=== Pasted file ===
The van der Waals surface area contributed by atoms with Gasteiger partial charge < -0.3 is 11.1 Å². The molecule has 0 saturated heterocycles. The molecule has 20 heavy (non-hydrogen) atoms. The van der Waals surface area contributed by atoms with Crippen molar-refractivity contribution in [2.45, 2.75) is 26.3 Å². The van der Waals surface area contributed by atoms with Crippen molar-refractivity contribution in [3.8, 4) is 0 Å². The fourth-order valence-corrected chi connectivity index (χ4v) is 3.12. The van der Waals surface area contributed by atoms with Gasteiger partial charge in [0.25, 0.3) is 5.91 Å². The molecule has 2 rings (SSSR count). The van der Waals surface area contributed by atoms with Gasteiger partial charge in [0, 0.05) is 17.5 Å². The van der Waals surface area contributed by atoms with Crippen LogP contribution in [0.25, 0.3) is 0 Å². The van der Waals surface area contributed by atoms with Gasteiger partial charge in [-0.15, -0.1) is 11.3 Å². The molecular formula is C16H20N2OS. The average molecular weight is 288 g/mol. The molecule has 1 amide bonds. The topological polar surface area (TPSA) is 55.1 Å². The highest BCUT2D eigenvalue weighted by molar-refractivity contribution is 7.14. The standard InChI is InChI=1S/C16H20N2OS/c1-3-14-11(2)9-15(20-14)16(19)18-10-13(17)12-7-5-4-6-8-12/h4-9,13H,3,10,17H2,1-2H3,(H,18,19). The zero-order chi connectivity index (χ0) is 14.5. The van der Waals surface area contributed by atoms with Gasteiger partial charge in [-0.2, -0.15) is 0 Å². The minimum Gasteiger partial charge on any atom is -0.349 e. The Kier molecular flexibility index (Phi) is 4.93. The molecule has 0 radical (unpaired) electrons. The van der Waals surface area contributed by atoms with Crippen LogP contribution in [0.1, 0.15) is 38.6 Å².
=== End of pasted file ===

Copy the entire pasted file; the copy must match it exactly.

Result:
The van der Waals surface area contributed by atoms with Gasteiger partial charge < -0.3 is 11.1 Å². The molecule has 0 saturated heterocycles. The molecule has 20 heavy (non-hydrogen) atoms. The van der Waals surface area contributed by atoms with Crippen molar-refractivity contribution in [2.45, 2.75) is 26.3 Å². The van der Waals surface area contributed by atoms with Crippen molar-refractivity contribution in [3.8, 4) is 0 Å². The fourth-order valence-corrected chi connectivity index (χ4v) is 3.12. The van der Waals surface area contributed by atoms with Gasteiger partial charge in [0.25, 0.3) is 5.91 Å². The molecule has 2 rings (SSSR count). The van der Waals surface area contributed by atoms with Gasteiger partial charge in [0, 0.05) is 17.5 Å². The van der Waals surface area contributed by atoms with Crippen LogP contribution in [0.25, 0.3) is 0 Å². The van der Waals surface area contributed by atoms with Gasteiger partial charge in [-0.15, -0.1) is 11.3 Å². The molecular formula is C16H20N2OS. The average molecular weight is 288 g/mol. The molecule has 1 amide bonds. The topological polar surface area (TPSA) is 55.1 Å². The highest BCUT2D eigenvalue weighted by molar-refractivity contribution is 7.14. The standard InChI is InChI=1S/C16H20N2OS/c1-3-14-11(2)9-15(20-14)16(19)18-10-13(17)12-7-5-4-6-8-12/h4-9,13H,3,10,17H2,1-2H3,(H,18,19). The zero-order chi connectivity index (χ0) is 14.5. The van der Waals surface area contributed by atoms with Gasteiger partial charge in [-0.2, -0.15) is 0 Å². The minimum Gasteiger partial charge on any atom is -0.349 e. The Kier molecular flexibility index (Phi) is 4.93. The molecule has 0 radical (unpaired) electrons. The van der Waals surface area contributed by atoms with Crippen LogP contribution in [0.1, 0.15) is 38.6 Å².